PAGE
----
Get your agency valued using real world values so everyone’s expectations are realistic.  Put yourself in your family’s and partners’ shoes.  The income from the agency will be eliminated upon the sale.  Will the agency’s sale be enough to support their standard of living? 

You will uncover problems such as bad debt.  I have seen a number of agency owners die with sizeable accounts receivable that were quite old and totally uncollectible.  These debts may total 20 percent, 25 percent, even 30 percent of the agency’s commissions.  Even if an agency is worth some high multiple, those bad debts have to be deducted.

You will also find issues that you can address, sometimes rather easily. It’s horrible when a widow learns that her husband did not really own all the business on the books.  He always meant to get around to fixing his producers’ contracts but died before he did. As you get your agency valued, however, you can confront the issue and correct it. There have also been situations where all the important accounts are written by the deceased, and there is no one in the agency to take over those accounts.  Those key accounts most likely will not stay with the agency, so its value is not going to be what the estate may have thought.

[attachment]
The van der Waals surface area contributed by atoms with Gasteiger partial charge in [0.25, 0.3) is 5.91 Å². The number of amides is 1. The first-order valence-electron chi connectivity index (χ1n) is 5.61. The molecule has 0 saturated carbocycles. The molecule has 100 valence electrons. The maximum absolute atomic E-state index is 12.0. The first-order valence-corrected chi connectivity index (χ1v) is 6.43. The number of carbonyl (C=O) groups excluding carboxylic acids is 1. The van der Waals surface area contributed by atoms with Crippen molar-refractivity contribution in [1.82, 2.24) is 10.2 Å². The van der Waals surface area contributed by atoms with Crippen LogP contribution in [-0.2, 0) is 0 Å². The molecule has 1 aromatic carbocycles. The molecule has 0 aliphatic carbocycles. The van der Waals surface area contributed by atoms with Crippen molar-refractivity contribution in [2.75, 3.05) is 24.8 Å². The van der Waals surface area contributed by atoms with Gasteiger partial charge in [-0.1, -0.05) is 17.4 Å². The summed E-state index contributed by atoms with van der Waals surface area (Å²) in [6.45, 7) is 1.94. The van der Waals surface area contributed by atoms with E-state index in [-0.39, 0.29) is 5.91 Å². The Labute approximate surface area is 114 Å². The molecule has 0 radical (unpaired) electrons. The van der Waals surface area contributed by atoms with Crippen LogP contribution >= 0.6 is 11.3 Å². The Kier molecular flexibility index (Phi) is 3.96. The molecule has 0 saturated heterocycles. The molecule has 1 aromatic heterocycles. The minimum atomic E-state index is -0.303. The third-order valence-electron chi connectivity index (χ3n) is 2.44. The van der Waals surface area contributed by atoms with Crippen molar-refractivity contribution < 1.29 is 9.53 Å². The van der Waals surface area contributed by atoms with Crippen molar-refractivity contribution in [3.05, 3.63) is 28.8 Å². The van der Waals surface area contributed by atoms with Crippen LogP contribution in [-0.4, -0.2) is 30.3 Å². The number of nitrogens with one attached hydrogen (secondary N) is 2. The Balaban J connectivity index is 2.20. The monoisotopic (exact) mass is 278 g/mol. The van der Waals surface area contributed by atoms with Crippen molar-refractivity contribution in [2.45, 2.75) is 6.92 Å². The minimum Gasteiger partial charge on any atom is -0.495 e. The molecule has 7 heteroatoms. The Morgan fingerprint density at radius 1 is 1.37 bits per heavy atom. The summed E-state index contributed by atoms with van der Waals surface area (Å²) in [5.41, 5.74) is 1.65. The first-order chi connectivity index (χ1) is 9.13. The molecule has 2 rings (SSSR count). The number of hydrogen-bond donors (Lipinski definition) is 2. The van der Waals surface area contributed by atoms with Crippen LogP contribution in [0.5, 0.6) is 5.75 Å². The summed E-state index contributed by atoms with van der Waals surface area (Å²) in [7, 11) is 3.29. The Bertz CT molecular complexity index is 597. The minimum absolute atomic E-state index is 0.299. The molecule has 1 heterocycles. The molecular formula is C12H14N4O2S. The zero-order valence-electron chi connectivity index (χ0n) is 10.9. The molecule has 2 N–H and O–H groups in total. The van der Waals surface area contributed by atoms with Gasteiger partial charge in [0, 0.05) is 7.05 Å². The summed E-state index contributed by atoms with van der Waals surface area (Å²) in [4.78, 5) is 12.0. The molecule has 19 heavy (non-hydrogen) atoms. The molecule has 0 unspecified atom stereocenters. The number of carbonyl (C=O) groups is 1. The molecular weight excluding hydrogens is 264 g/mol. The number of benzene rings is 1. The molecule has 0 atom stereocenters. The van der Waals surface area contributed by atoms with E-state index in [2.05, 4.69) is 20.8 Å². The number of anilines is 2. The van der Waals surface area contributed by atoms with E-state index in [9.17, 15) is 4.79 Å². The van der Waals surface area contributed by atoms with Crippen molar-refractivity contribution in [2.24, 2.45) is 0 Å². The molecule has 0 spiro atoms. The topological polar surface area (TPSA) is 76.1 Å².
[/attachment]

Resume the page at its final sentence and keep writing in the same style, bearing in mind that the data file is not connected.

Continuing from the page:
Another example: keeping lousy books.  It is not imperative for an owner to keep good books and good data.  It is smart, and it is a good business practice, but it is not imperative.  However, if a person dies and the books are poor, the agency is not going to sell for full price.  Who will pay full price for an agency for which no one knows the true income and the true state of its balance sheet? 

Getting a valuation will force you to look at issues such as contracts and books—in time to fix any problems.

I know many readers are thinking these things never happen, but they do. How do you know you do not have similar issues if you have not had your agency valued by a competent appraiser?